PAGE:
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Multiple sulfur isotopes signature of Thermochemical Sulfate Reduction (TSR) : Insights from Alpine Triassic evaporites

Barré, G. ; Thomassot, E. ; Michels, R. ; Cartigny, P. ; Strzerynski, P. ; Truche, L., EPSL

Multiple sulfur isotopes signature of Thermochemical Sulfate Reduction (TSR) : Insights from Alpine Triassic evaporites

Barré, G. ; Thomassot, E. ; Michels, R. ; Cartigny, P. ; Strzerynski, P. ; Truche, L.

Earth and Planetary Science Letters, 2021, 576, 117231

Abstract :

The sulfur cycle is driven by redox processes, among which sulfate reduction is of primary importance. Sulfate is reduced to sulfide either abiotically by Thermochemical Sulfate Reduction (TSR) or biotically by Microbial Sulfate Reduction (MSR). Although these two processes occur at different temperature regimes (>100◦C and <80◦C, respectively), they generate similar by-products (e.g., sulfides, elemental sulfur). The 34S/32S ratio is often used as the sole criterion to identify the origin of reduced sulfur compounds, but overlaps prevent unambiguous conclusions. Contrary to MSR, the multiple sulfur isotopic signatures (δ33S, δ34S, δ36S) of natural TSR remains uncharacterized. Here, we performed multiple sulfur isotopes analyses of sulfates, sulfides, and elemental sulfur from six sites in the Alpine Triassic evaporites formation to better constrain the isotopic signatures of TSR. Unlike MSR, TSR can induce slight negative deviations (∆33S down to −0.08°/°°) relative to the initial sulfate -33S value, which significantly discriminates between these two processes. Isotopic equilibria between anhydrite and either elemental sulfur or sulfides (pyrite or chalcopyrite) were verified according to their mass-fractionation exponents (33/34θ=0.5140and 0.5170, respectively). Using sulfate-elemental sulfur (∆34SSO42−-S8) or sulfate-sulfide (∆34SSO42−-S2−) fractionation pairs and respective fractionation factors (34α) for samples that fulfilled the criteria of isotopic equilibrium, we determined the precipitation temperatures of elemental sulfur and sulfides (pyrite or chalcopyrite) to be 194 ±14◦C and 293–488◦C, respectively. Interestingly, the obtained temperature of elemental sulfur precipitation corresponds exactly to the solid-liquid phase transition of native sulfur. Using ∆33S vs. δ34S and ∆33S vs. ∆36S diagrams, we are able to fully explain the isotopic signatures of disequilibrium sulfides by the mixing of sulfate with either elemental or organic sulfur in the aqueous fluid. Mixing curves allow the determination of the relative proportions of sulfate and organic and elemental sulfur, the latter being formed by the recombination of polysulfides during cooling. It appears that the sulfides’ signatures are best explained by a 33% contribution of polysulfides (i.e., elemental sulfur signatures), consistent with the relative proportion of dissolved polysulfides previously measured in fluid inclusions from this formation at >200◦C. Finally, no sulfur mass independent fractionation (S-MIF) is observed in this evaporitic formation, consistent with the TSR signature generated both at equilibrium and by mixing. This implies that TSR does not generate S-MIFs. Our results thus provide multiple sulfur isotopes signatures of TSR, which may be used to reliably identify this process in variable geological settings.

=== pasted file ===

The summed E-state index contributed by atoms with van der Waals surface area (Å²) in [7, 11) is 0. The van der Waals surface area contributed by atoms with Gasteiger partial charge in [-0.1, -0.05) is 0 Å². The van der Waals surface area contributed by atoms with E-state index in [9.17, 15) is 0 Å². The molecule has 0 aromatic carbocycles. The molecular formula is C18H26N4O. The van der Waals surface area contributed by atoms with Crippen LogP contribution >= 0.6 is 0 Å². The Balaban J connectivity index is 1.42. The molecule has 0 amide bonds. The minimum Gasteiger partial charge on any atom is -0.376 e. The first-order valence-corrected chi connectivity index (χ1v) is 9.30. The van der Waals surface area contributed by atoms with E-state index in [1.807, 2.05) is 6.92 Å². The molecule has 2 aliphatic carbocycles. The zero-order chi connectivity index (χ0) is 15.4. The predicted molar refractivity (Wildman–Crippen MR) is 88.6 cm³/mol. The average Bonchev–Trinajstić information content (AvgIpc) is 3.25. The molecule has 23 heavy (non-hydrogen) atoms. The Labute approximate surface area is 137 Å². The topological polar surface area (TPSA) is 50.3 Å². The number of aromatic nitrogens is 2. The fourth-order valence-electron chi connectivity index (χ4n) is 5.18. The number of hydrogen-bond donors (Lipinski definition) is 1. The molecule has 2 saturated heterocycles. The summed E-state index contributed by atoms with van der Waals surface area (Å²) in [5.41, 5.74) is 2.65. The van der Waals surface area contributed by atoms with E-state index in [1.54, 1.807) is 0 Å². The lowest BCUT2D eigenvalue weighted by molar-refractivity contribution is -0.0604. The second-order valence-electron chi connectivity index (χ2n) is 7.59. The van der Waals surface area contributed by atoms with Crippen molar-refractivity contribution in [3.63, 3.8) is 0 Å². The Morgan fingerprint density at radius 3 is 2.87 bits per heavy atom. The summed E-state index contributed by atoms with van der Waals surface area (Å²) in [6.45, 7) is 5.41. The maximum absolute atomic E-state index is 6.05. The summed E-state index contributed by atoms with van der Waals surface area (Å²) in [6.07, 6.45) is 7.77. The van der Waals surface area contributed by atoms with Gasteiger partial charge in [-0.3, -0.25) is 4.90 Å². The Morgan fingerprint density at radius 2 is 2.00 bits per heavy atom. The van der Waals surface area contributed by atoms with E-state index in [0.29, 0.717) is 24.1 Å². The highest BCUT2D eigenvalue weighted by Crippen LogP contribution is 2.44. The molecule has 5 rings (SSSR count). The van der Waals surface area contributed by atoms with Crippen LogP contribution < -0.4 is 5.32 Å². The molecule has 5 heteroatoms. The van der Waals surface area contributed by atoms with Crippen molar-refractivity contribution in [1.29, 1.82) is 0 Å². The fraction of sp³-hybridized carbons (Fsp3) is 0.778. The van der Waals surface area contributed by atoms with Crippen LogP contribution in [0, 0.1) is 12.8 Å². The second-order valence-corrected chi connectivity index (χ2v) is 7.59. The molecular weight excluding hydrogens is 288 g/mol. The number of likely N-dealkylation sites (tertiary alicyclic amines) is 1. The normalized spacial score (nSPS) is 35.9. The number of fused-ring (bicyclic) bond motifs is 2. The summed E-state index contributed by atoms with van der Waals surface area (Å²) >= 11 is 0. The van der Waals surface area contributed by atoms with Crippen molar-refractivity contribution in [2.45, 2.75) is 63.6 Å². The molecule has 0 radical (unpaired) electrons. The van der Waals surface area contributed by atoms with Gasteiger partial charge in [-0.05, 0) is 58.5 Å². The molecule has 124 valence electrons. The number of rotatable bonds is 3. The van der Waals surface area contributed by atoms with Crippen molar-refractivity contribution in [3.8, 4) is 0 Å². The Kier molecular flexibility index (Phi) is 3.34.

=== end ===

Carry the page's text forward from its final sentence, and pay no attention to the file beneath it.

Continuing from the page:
Voir en ligne : https://doi.org/10.1016/j.epsl.2021...




publié vendredi 15 octobre 2021